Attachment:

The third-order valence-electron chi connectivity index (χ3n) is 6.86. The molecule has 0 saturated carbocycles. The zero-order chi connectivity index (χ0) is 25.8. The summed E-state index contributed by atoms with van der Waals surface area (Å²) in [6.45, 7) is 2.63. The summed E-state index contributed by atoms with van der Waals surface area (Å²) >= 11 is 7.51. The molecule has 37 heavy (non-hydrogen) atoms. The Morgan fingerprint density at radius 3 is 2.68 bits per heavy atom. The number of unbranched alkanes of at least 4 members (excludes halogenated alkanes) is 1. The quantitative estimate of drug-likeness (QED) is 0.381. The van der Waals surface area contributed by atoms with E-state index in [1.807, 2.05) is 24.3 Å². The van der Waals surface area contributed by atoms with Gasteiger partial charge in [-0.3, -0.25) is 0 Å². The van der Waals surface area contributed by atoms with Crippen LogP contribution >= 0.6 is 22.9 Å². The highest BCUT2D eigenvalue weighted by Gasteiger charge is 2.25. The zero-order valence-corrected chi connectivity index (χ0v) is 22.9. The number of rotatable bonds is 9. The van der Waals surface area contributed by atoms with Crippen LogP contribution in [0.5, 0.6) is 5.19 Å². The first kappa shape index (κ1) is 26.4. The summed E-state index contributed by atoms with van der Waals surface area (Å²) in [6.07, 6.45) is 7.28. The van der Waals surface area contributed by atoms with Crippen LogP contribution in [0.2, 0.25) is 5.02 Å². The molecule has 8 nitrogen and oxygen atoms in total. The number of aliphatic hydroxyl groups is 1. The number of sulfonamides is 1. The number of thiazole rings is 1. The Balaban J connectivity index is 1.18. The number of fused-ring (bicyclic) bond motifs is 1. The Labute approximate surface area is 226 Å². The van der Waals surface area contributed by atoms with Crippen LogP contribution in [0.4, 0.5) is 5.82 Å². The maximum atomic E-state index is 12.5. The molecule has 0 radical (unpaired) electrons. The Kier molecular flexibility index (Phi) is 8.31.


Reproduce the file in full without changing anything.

The third-order valence-electron chi connectivity index (χ3n) is 6.86. The molecule has 0 saturated carbocycles. The zero-order chi connectivity index (χ0) is 25.8. The summed E-state index contributed by atoms with van der Waals surface area (Å²) in [6.45, 7) is 2.63. The summed E-state index contributed by atoms with van der Waals surface area (Å²) >= 11 is 7.51. The molecule has 37 heavy (non-hydrogen) atoms. The Morgan fingerprint density at radius 3 is 2.68 bits per heavy atom. The number of unbranched alkanes of at least 4 members (excludes halogenated alkanes) is 1. The quantitative estimate of drug-likeness (QED) is 0.381. The van der Waals surface area contributed by atoms with E-state index in [1.807, 2.05) is 24.3 Å². The van der Waals surface area contributed by atoms with Gasteiger partial charge in [-0.3, -0.25) is 0 Å². The van der Waals surface area contributed by atoms with Crippen LogP contribution >= 0.6 is 22.9 Å². The highest BCUT2D eigenvalue weighted by Gasteiger charge is 2.25. The zero-order valence-corrected chi connectivity index (χ0v) is 22.9. The number of rotatable bonds is 9. The van der Waals surface area contributed by atoms with Crippen LogP contribution in [0.5, 0.6) is 5.19 Å². The first kappa shape index (κ1) is 26.4. The summed E-state index contributed by atoms with van der Waals surface area (Å²) in [6.07, 6.45) is 7.28. The van der Waals surface area contributed by atoms with Crippen LogP contribution in [0.2, 0.25) is 5.02 Å². The molecule has 8 nitrogen and oxygen atoms in total. The number of aliphatic hydroxyl groups is 1. The number of sulfonamides is 1. The number of thiazole rings is 1. The Balaban J connectivity index is 1.18. The number of fused-ring (bicyclic) bond motifs is 1. The Labute approximate surface area is 226 Å². The van der Waals surface area contributed by atoms with Crippen LogP contribution in [0.4, 0.5) is 5.82 Å². The maximum atomic E-state index is 12.5. The molecule has 0 radical (unpaired) electrons. The Kier molecular flexibility index (Phi) is 8.31.